Other broad-based BC measures include free bus trips in Metro Vancouver via TransLink (fares still required for Skytrain and Seabus) and the rest of BC Transit operations across the province. BC Hydro reduced its rates by 1% and is providing a one-time credit equivalent to three months of BC Hydro electricity consumption for residential customers who have lost income due to COVID-19 (approximately $135 in savings for the average apartment and $335 for the average single-family home). Small businesses affected by COVID-19 can also apply for a three-month waiver.
Similar to the federal government, BC will also be deferring payments of various business taxes, including the Employer Health Tax, PST, carbon, fuel and tobacco taxes until the Fall. The April 1 scheduled increase in the BC carbon tax has also been delayed. And the provincial portion of commercial property tax is being cut in half (worth $500 million).
Other broad-based BC measures include free bus trips in Metro Vancouver via TransLink and the rest of BC Transit operations across the province.
Most recently, BC announced measures in support of people on social assistance. For those who do not qualify for the CERB, income and disability assistance recipients will get a supplement of $300 per month for the next three months. People on disability who received the $52 bus pass will also get this as cash since most transit has been made free.
Households that are able to access the CERB—because they previously had some income in addition to social assistance—will not have these benefits clawed back off of welfare incomes, as would normally be the case. That is, they will receive the CERB in lieu of the $300/mo increase.
However, no one receiving income assistance will get the bonus $1,000 from the BC government, nor will they be able to access the renter supplement.
Even with the additional $300 per month, income assistance recipients will receive far less than those who get CERB , pointing to a problematic “deserving and undeserving poor” view of hardship. Just as people losing work due to COVID-19 are being affected by something beyond their control, this is also true of the poorest in society (see Iglika Ivanova’s post for more on the changes to social assistance).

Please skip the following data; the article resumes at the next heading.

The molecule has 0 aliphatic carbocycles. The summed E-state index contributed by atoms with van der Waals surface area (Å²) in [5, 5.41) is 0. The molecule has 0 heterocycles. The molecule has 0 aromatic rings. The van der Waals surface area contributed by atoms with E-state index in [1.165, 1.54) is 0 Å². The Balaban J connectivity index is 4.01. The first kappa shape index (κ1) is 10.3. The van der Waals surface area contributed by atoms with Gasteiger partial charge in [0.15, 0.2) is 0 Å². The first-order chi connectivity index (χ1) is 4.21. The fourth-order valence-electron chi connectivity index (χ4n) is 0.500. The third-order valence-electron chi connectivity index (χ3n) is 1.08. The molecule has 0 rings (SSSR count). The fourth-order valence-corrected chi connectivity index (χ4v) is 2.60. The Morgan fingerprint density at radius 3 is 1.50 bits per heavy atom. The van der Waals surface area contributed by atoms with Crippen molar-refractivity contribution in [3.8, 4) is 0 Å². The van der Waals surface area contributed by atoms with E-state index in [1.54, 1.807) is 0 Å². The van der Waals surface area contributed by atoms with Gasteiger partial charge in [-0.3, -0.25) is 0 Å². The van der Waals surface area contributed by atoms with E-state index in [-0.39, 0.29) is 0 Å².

For students, both BC and the feds have implemented a freeze on student loan payments until the end of September. BC is also providing some additional emergency financial aid for students ($3.5 million plus $1.5 mil for Indigenous students).
Even with the additional $300 per month, income assistance recipients will receive far less than those who get CERB , pointing to a problematic “deserving and undeserving poor” view of hardship.
In the wake of these new federal and provincial measures, BC is much better prepared to weather the crisis than other provinces, although there are remaining gaps and likely more will be revealed when people start actually applying for and receiving benefits (or finding out that they don’t qualify).
In addition to the above financial measures, the BC government has given itself authority to take over supply chains as needed, and is banning hoarding (imposing limits per shopper) and gouging (preventing the resale of food, medical supplies and cleaning products). The BC government also made a $3 million donation to BC food banks.
In the wake of these new federal and provincial measures, BC is much better prepared to weather the crisis than other provinces
This is an impressive start for Canada and BC, developed in a very short amount of time. That said, much more will need to be done, and soon. The initiatives in total lay bare the shortcomings of neoliberal economics and individualism. Addressing the pandemic has also made clear how frayed our social safety net was to begin with. Many of these new measures that repair our collective institutions should be maintained after the health crisis passes. They demonstrate that we can take better care of each other through our public institutions.
¹ Updated April 8, 2020
2 Updated April 15, 2020
Topics: COVID-19, Economy, Employment & labour, Provincial budget & finance, Taxes